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I disagree.  Here's an article from two days ago, in Forbes magazine.  https://www.forbes.com/sites/gordonkelly/2020/03/07/microsoft-windows-10-warning-crashes-boot-audio-slowdown-problems-upgrade-windows-10-free/#62fca1d9641f  This is just the latest of many articles and posts I've seen.  And I tried the free Win10 upgrade on one of my newest PCs and it failed, repeatedly.  It has issues.
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Nathan Chilton

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I've installed Windows 10 dozens of times and I've upgraded many machines to Windows 10 from Windows 7/8.  If the upgrade fails for some reason, I'd recommend doing a clean installation of your existing OS and then trying to upgrade from there.  Once you have a legal copy of Windows 10 on the machine, you can wipe the hard drive and do a fresh installation and you won't need a license key on that machine any more.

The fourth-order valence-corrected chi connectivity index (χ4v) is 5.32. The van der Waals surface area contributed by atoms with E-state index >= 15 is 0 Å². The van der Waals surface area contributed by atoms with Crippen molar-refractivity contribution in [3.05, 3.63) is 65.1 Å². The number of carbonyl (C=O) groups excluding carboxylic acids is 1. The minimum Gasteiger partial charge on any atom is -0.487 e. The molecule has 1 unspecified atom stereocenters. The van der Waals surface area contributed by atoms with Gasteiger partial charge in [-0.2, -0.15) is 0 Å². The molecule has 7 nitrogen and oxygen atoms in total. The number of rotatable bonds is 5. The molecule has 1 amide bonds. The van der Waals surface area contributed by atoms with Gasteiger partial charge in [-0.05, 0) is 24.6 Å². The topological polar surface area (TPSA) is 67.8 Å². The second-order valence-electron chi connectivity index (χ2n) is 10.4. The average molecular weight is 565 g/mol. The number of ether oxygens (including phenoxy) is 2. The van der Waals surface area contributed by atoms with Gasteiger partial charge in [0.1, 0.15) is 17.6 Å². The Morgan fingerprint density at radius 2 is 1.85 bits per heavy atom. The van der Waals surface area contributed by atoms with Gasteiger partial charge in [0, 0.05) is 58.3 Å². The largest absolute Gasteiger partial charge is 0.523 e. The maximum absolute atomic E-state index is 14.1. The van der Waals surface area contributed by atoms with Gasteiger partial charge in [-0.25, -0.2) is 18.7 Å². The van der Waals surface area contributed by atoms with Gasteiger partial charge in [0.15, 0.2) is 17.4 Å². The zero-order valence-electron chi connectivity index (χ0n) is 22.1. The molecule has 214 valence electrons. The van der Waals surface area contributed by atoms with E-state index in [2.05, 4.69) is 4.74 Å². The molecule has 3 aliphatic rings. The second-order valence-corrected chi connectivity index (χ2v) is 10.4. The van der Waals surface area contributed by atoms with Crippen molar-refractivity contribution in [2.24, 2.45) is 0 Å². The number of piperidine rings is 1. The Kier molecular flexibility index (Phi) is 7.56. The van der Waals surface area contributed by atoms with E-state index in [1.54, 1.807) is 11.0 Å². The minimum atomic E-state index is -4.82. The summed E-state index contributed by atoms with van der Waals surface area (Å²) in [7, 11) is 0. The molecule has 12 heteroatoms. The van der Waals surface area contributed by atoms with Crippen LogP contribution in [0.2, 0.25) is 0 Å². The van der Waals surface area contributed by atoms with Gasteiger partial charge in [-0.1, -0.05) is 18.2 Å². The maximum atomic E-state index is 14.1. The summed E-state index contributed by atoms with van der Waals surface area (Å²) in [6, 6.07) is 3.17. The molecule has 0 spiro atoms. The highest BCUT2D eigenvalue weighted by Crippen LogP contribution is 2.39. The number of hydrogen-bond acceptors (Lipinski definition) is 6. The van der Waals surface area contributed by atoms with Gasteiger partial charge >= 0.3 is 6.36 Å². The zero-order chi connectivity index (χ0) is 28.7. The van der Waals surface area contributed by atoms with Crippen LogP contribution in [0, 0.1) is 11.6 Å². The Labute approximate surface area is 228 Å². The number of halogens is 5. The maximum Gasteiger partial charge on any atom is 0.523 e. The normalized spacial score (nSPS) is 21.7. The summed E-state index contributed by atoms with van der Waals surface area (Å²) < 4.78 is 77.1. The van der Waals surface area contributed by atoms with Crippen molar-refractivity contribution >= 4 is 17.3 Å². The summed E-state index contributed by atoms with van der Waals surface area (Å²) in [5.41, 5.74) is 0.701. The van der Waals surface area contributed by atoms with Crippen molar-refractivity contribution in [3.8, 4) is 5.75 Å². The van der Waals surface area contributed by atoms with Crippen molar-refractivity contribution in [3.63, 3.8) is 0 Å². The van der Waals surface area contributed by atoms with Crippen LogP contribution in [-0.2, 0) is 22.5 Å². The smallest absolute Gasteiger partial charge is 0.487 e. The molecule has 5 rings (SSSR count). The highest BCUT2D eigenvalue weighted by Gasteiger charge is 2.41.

That said, I'd still like to see Lightroom on Linux.  I paid for Lightroom, then I paid for an upgrade, then I paid for a Creative Cloud subscription.  But, I'm tired of using Windows just for the sake of Lightroom and I'm no longer doing photography professionally.  I've cancelled my subscription and I have no interest in subscribing again unless I can install it on Linux (I'm willing to install any mainstream distribution that would be supported).  

I don't expect that will happen.  I purchased an alternative from Corel called AfterShot Pro, because it has a Linux version, but unfortunately it crashes constantly, so that isn't a viable option.  I'm perfectly willing to pay for good software.  For now, I'll try to see if I can make do with the available options on Linux.
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Will de Jong

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Thanks Nathan.  I was afraid we'd started moving off topic, so thanks for bringing us back.  Like you, I'm willing to install any mainstream distribution that Adobe might select.